Alcohol in Health Promotion (Dr. Eric Rimm of Harvard)

Dr. Eric Rimm is Professor of Epidemiology and Nutrition at the Harvard School of Public Health. In this interview he describes the role of drinking alcohol in health promotion. David Hanson interviews Dr. Rimm.

 Hanson–

Dr. Rimm, you’ve researched the impact of alcohol on health for about a quarter century. Could you explain why moderate drinkers tend to be healthier and live longer on average than either abstainers or heavy drinkers?

Dr. Rimm–

Yes, I’d be glad to. Consuming alcohol in moderation either decreases the risk or has no effect on most of the major causes of death in the U.S. Of course, drinking heavily increases the risk of illness and premature death. Moderation is the key.

Hanson–

Well, what exactly is moderation?

Dr. Rimm–

Other countries usually define moderation at higher levels of consumption, but federal guidelines in the U.S. define moderation as consuming no more than one drink per day for women and no more than two drinks per day for men.

 Hanson–

 There’s much evidence about the health benefits of red wine. What’s the story?

Dr. Rimm–

alcohol in health promotion
Standard Drinks

Yes, that’s true. But a review of 34 studies in which subjects were followed over time demonstrates that wine, beer, and distilled spirits are all beneficial. And also that no one alcoholic beverage stands out as superior. The important ingredient in alcohol beverages is the alcohol.

Standard servings of beer, wine, and distilled spirits contain equivalent amount of alcohol.

Hanson–

About half the deaths in the U.S. are caused by heart disease. It appears that moderate alcohol consumption can dramatically reduce the risk. Could you elaborate?

Dr. Rimm–

Yes. There’s an overwhelming amount of evidence that moderate drinking reduces heart disease. A very large number of studies show that those who consume one to two drinks per day have about a 30-40% lower risk of having a heart attack. And the findings are highly consistent around the world.

Hanson–

What about the effects of lifestyle and other factors?

Dr. Rimm–

Research has carefully taken these factors into consideration and the results still stand.

Hanson–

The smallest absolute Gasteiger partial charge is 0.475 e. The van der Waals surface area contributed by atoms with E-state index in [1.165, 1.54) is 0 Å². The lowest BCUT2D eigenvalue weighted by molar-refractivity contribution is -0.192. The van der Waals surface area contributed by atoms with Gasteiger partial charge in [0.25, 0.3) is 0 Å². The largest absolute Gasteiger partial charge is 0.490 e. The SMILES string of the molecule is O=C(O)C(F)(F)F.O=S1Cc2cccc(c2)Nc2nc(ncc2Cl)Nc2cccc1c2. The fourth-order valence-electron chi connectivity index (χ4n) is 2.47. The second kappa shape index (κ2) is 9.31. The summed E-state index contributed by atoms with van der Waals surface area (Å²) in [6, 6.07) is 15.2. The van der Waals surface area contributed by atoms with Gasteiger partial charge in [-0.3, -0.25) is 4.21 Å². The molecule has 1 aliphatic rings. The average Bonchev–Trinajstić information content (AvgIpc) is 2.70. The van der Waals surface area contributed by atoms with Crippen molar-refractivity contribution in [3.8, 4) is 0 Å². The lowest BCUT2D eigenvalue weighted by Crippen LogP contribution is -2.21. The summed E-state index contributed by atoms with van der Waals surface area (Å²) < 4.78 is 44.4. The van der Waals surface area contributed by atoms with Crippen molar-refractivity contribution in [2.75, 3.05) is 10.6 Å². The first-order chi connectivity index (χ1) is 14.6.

What about cancer?

Dr. Rimm–

While heavy drinking is linked to mouth and throat cancers, moderate drinking has not been associated with these cancers.

With regard to breast cancer, there appears to be about a 10% increase per drink per average consumption. However, while a woman who consumes one drink per day may increase her risk of breast cancer by about 10%, her risk of developing the much more probable heart attack is reduced by 30-40%. And a woman is many times more likely to die from heart disease than from breast cancer. In the U.S., about 10 times more women die of heart disease than breast cancer.

Of course, this is little consolation if you know of a friend or colleague diagnosed with breast disease, especially since breast cancer usually strikes at an earlier age than heart disease.

Several studies suggest that moderate drinkers with high levels of folate do not have an increased risk for breast cancer. Folate is a vitamin found in fruits, vegetables, bread and cereals.

Hanson–

What can you tell us about alcohol and diabetes?

Dr. Rimm–

Adult-onset (type 2) diabetes is becoming more common as obesity increases in the U.S. A number of studies report a 30-35% reduction in risk for diabetes among moderate drinkers.

Weight is a very important factor in type 2 diabetes. A study of over 70,000 nurses over a period of eight years found that drinkers weighed less on average than abstainers, after adjusting for lifestyle factors such as diet an exercise. Those who consumed an average of one-half to one drink per day weighed the *least.*

This is consistent with other research. It suggests that with moderate alcohol consumption, the metabolic rate may increase. This more than compensates for the modest increase in calories. However at higher levels of consumption, above two drinks a day, the increase in alcohol-related calories leads to weight gain.

Hanson–

You’ve shared some interesting and very important information on alcohol and health promotion. Thank you for your time.

Dr. Rimm–

You’re very welcome.

Dr. Eric Rimm is Professor of Epidemiology and Nutrition at the Harvard School of Public Health. He is also Professor of Medicine at the Harvard Medical School. In addition, Professor Rimm is and Director of the Program in Cardiovascular Epidemiology. He is internationally recognized for his extensive research. It focuses on the health effects of moderate alcohol consumption, whole grains, micronutrients, and polyphenols. Dr. Rimm has published over 700 peer-reviewed publications.

Resources on Alcohol in Health Promotion

Select publications (with others) by Dr. Eric Rimm.

Alcohol Intake and Risk of Lethal Prostate Cancer. J Clin Onc, 2019, 37(17), 1499-1511. 

Alcohol intake, Specific Alcoholic Beverages, and Risk of Hip Fractures. Am J Clin Nutr, 2019,110(3), 691–700.

Alcohol and Immediciacy Risk of Cardiovascular Events. Circ, 2016;133, 979–987.

Light to Moderate Intake of Alcohol, Drinking Patterns, and Risk of Cancer. BMJ, 2015, 351, h4238

Key Findings on Alcohol Consumption and a Variety of Health Outcomes From the Nurses’ Health Study. Am J Pub Health, 2016, 106( 9 ), 1586-1591. Importance of alcohol in health promotion.

Change in Alcohol Intake in Relation to Weight Change in a Cohort of US Men with 24 Years of Follow‐Up. Obes, 2017, 25(11), 1817-2008.

Book Co-authored by Eric Rimm.

(With S. Rimm). Rescuing the Emotional Lives of Overweight Children. What Our Kids go Through – and How We Can Help. Emmaus, PA: Rhodale, 2005.